The Coast Guard is assessing the environmental impact of roughly 300 gallons of crude oil it says spilled into the Mississippi River after more than a dozen barges briefly broke free near Alton, Ill.
The Coast Guard says a vessel hit an area where barges are docked on the river about 1 a.m. this morning, causing 14 to break away from their moorings. Those barges then hit another barge loading crude oil, which caused the spill of about seven barrels (300gallons) worth of oil.
Two freshman Congressmen from southern Illinois want the Army Corps of Engineers to start thinking of ways it can coordinate management of the Mississippi River to keep cargo traffic flowing during droughts or floods.
"The bill would have the Corps treat the entire drainage system as one entity," said Democrat Bill Enyart, a co-sponsor along with Republican Rodney Davis. "How do you balance someone getting to go boating against being able to get barges full of soybeans and corn out to feed the world? As it stands today, we can't balance those."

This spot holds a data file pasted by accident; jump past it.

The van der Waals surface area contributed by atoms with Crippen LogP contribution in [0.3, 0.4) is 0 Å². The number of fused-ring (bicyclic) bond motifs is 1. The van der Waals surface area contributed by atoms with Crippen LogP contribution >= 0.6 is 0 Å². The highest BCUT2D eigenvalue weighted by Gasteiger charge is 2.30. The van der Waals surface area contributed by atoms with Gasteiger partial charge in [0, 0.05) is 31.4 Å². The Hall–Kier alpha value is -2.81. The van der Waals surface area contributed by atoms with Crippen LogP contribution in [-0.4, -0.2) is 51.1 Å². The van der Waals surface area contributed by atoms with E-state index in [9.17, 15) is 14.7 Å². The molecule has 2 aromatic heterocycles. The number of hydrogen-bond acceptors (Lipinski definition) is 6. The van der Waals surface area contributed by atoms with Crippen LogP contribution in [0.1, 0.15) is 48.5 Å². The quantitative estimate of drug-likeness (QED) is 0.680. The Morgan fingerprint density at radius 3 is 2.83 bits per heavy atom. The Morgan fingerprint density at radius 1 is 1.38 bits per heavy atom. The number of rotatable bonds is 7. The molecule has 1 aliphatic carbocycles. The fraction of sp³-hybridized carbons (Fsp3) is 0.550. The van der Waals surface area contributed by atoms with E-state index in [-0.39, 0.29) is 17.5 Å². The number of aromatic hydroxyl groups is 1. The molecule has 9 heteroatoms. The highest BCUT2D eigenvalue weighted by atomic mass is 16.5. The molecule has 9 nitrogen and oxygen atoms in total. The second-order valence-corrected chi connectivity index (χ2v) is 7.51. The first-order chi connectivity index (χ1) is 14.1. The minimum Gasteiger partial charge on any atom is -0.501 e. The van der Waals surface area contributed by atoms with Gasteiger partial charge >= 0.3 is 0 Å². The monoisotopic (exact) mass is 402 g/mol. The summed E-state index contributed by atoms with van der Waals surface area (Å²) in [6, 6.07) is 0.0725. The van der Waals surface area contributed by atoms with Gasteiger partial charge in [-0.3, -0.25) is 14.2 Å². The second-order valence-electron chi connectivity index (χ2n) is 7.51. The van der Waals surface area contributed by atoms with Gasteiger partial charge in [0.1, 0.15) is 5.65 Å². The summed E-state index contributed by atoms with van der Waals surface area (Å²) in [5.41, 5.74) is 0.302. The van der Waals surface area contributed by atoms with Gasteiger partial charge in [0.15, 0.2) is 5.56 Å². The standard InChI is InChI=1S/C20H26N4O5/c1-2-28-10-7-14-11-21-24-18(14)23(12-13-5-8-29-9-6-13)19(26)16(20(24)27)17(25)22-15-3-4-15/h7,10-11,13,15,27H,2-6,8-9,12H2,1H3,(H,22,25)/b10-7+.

The U.S. Coast Guard has reported that 13 coal barges became dislodged from their tow vessel near Cape Girardeau on Sunday morning, three of which partially sank into the Mississippi. So, what happened?
Most of the 25 barges were soon accounted for after the vessel struck an object around 10:30 a.m. At this time, it is still not clear what that object was.
The Bill Emerson Memorial Bridge at Cape Girardeau was closed for a little more than one hour as a precaution, but it was not struck.
Mayors from more than a dozen cities and towns along the Mississippi River rallied Thursday in the nation’s capital for more federal attention for the waterway.
The mayors, members of the Mississippi River Cities & Towns Initiative, will work with the newly-formed Mississippi River Caucus. That's a bi-partisan group of members of Congress. St. Louis Mayor Francis Slay is co-chair of the initiative.